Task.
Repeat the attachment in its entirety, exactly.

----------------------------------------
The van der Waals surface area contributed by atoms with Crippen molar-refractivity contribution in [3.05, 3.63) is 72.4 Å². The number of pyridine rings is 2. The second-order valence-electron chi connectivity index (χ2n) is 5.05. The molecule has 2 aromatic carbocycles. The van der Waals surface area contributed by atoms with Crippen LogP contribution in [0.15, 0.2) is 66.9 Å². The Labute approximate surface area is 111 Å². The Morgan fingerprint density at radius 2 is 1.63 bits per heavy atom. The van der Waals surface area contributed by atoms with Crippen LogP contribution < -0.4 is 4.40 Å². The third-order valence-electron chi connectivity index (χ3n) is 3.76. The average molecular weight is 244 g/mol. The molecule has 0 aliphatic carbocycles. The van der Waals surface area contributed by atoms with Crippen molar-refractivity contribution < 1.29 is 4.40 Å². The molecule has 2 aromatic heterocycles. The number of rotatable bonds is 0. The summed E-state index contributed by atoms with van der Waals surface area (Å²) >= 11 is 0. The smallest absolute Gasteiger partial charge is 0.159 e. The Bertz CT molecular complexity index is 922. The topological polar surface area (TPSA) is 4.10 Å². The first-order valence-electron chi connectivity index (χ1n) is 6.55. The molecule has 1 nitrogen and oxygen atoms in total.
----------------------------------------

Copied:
The van der Waals surface area contributed by atoms with Crippen molar-refractivity contribution in [3.05, 3.63) is 72.4 Å². The number of pyridine rings is 2. The second-order valence-electron chi connectivity index (χ2n) is 5.05. The molecule has 2 aromatic carbocycles. The van der Waals surface area contributed by atoms with Crippen LogP contribution in [0.15, 0.2) is 66.9 Å². The Labute approximate surface area is 111 Å². The Morgan fingerprint density at radius 2 is 1.63 bits per heavy atom. The van der Waals surface area contributed by atoms with Crippen LogP contribution < -0.4 is 4.40 Å². The third-order valence-electron chi connectivity index (χ3n) is 3.76. The average molecular weight is 244 g/mol. The molecule has 0 aliphatic carbocycles. The van der Waals surface area contributed by atoms with Crippen molar-refractivity contribution < 1.29 is 4.40 Å². The molecule has 2 aromatic heterocycles. The number of rotatable bonds is 0. The summed E-state index contributed by atoms with van der Waals surface area (Å²) >= 11 is 0. The smallest absolute Gasteiger partial charge is 0.159 e. The Bertz CT molecular complexity index is 922. The topological polar surface area (TPSA) is 4.10 Å². The first-order valence-electron chi connectivity index (χ1n) is 6.55. The molecule has 1 nitrogen and oxygen atoms in total.